Can anyone have confidence that they know where RIMM or Radioshack will be in 10 years?

I do not know where Apple will be in 10 years either. In high tech it is very hard to see or plan beyond 1 - 3 years time frame.

csucag2
Csucag2 - 2 years ago
This article appears to be the opinion of Gurufocus only. What do gurus say about value traps do they confirm what you say?
Adib Motiwala
Adib Motiwala - 2 years ago
While gross margins were falling, on an absolute basis those margins were not bad. I mean 40% gross margins at RIMM fell to 35% and then 30% gross margins. The net margins were not bad even in 2011. I think it was a lot of factors. High quality competition emerged in the form of Apple and Android. Combined with complacent and over confident management and then poor products that kept coming out of the pipeline and then it was a steep drop in market share in a short space.

NOK was making crappy phones for a long time and was hurt on both ends of the spectrum.

Not well versed with RSH but sales had been flat for a long time there. Even though FCF looked good.

In the "Warning Signs", i would recommend watching for flat or declining sales. Also, peak margins are also a big warning sign. That is the opposite problem of "declining margins". If a stock is bought at a seemingly low multiple but margins are peak or unsustainable, then you could be buying at the top. This happened with me in Aeropostale (ARO) last year.

This could be a useful feature and a lot of things could be checked for. Different companies may have different criteria. Rising inventory v/s sales, rising receivables v/s sales come to mind.

thanks

Adib

Adib Motiwala
Adib Motiwala - 2 years ago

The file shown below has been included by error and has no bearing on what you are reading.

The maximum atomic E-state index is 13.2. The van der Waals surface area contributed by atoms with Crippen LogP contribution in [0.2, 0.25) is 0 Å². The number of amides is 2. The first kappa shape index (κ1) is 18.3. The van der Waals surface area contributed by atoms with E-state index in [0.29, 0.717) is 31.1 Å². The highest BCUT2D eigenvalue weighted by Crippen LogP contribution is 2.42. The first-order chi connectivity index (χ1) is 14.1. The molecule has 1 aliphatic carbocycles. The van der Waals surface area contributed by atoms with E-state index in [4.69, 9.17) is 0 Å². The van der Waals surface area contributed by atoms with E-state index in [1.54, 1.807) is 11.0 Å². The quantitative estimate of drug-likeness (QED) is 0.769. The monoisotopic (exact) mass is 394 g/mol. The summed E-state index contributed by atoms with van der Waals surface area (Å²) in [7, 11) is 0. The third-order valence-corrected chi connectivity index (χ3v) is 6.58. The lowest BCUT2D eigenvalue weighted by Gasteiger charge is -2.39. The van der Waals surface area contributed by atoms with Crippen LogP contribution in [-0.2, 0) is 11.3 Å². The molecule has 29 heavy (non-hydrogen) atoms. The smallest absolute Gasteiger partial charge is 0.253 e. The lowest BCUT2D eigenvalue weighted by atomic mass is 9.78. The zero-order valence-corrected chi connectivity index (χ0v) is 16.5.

A very current and valid video from Jim Chanos on Value Traps and one idea.

http://www.gurufocus.com/news/182952/jim-chanos-delivers-his-short-thesis-on-hpq

He says he has made a lot of money recently on stocks that appeared 'cheap' but were value traps.
varunfriend
Varunfriend premium member - 2 years ago
I guess we should ask Donald Yacktman since he is holding 11M shares in HPQ ...

this is partially a tongue-in-cheek comment because I am not sure its that easy to predict a value trap just based on looking at one dimension. Value trap in my view is when you buy a profitable buggy whip business just when horseless carriages are introduce. I am not sure if thats happening with HPQ. Atleast I cannot see the horseless carriage version of HPQ. If its the demise of PC business which is 30% of their sales then I suggest it has turned into a more of a commodity business so they are now trying to figure out how to compete through services rather than product.

The variable that is missed in most analysis is time. Is Chanos's timeline the same as Yacktman's probably not. Can Chanos make money over the next 2 years shorting HPQ and Yacktman make money over the next 10 going long - why not?